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HISD Enrollment Caps and Historic Preservation: Monday’s Show (August 17, 2015)

The first day of school for Houston Independent School District students is just a week away. Yet, some parents with elementary-age children in the district are confronting some uncertainty as to where their child will be going for the rest of the school year. That’s because HISD is cracking down on class sizes in K-4 […]

The first day of school for Houston Independent School District students is just a week away. Yet, some parents with elementary-age children in the district are confronting some uncertainty as to where their child will be going for the rest of the school year. That’s because HISD is cracking down on class sizes in K-4 classrooms. These enrollment caps translate into more students potentially being “capped” out of their neighborhood campuses.

HISD’s policy allowing schools to cap out zoned students isn’t new, but the district’s stricter stance on class size is causing some confusion and concern among parents unsure whether their child will be able to attend the school in their neighborhood.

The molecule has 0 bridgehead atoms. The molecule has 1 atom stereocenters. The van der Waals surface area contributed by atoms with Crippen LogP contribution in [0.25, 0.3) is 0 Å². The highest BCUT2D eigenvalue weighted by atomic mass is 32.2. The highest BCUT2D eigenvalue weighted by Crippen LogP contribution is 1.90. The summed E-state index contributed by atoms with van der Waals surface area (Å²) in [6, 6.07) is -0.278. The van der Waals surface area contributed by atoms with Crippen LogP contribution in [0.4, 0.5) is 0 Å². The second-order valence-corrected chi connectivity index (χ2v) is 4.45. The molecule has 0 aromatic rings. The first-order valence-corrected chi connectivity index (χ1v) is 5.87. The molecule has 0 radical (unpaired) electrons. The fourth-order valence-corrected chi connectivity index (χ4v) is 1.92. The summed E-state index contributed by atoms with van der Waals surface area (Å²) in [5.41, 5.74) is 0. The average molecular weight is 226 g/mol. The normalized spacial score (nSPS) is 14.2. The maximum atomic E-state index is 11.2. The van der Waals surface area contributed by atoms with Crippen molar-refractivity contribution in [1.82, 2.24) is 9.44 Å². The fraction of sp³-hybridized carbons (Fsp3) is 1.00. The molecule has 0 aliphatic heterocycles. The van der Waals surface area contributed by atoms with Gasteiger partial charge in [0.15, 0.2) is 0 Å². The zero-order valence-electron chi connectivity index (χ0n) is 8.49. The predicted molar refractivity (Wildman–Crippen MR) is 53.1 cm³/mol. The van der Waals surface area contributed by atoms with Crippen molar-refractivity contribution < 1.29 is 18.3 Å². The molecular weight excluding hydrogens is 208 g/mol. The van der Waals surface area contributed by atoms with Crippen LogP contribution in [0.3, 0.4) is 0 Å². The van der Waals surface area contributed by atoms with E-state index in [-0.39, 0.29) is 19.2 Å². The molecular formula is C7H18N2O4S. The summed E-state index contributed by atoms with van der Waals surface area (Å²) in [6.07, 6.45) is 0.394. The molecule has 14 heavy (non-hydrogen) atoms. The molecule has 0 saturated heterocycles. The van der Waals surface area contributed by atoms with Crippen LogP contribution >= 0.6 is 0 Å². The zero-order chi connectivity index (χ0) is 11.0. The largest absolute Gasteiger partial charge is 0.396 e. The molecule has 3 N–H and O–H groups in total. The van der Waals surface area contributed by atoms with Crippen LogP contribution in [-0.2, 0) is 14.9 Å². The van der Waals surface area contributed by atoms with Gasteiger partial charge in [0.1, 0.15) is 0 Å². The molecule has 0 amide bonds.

On this edition of Houston Matters, we discuss HISD’s new stance on enrollment caps and how it could affect some of the district’s incoming elementary school students. Ericka Mellon, education reporter for the Houston Chronicle, joins us.

Also this hour: City officials are in the process of reviewing Houston’s Historic Preservation Ordinance. A public hearing was held last month, and officials are reviewing the comments received and will consider action at a meeting on Aug. 27. We discuss what’s under consideration, and what it means for historic sites in Houston, with Margaret Wallace Brown, Deputy Director of the city’s Planning and Development Department.

Then: Last session, state lawmakers cut millions in Medicaid funding to home health agencies and outpatient clinics providing what are known as acute care therapy programs, like physical and speech therapy. The reason? To match payments in other states and through private insurers. Therapy providers, however, believe the cuts (reports estimate anywhere from $200-350 million, perhaps more) may force some outpatient rehabilitation clinics and home health care agencies to withdraw some of their services to Medicaid patients. We learn more from Ken Janda, President and CEO of Community Health Choice.

Plus: The Houston Astros took two of three from the Tigers this weekend, while the Angels lost three in a row. As a result, the Astros have extended their lead in the American League West to 3.5 games. With 44 games remaining, Houston appears poised to make its first American League postseason appearance. We talk with Evan Drellich, who covers the Astros for the Houston Chronicle, about what the Astros need to do in the homestretch to maintain a hold on the division and position themselves for the playoffs.

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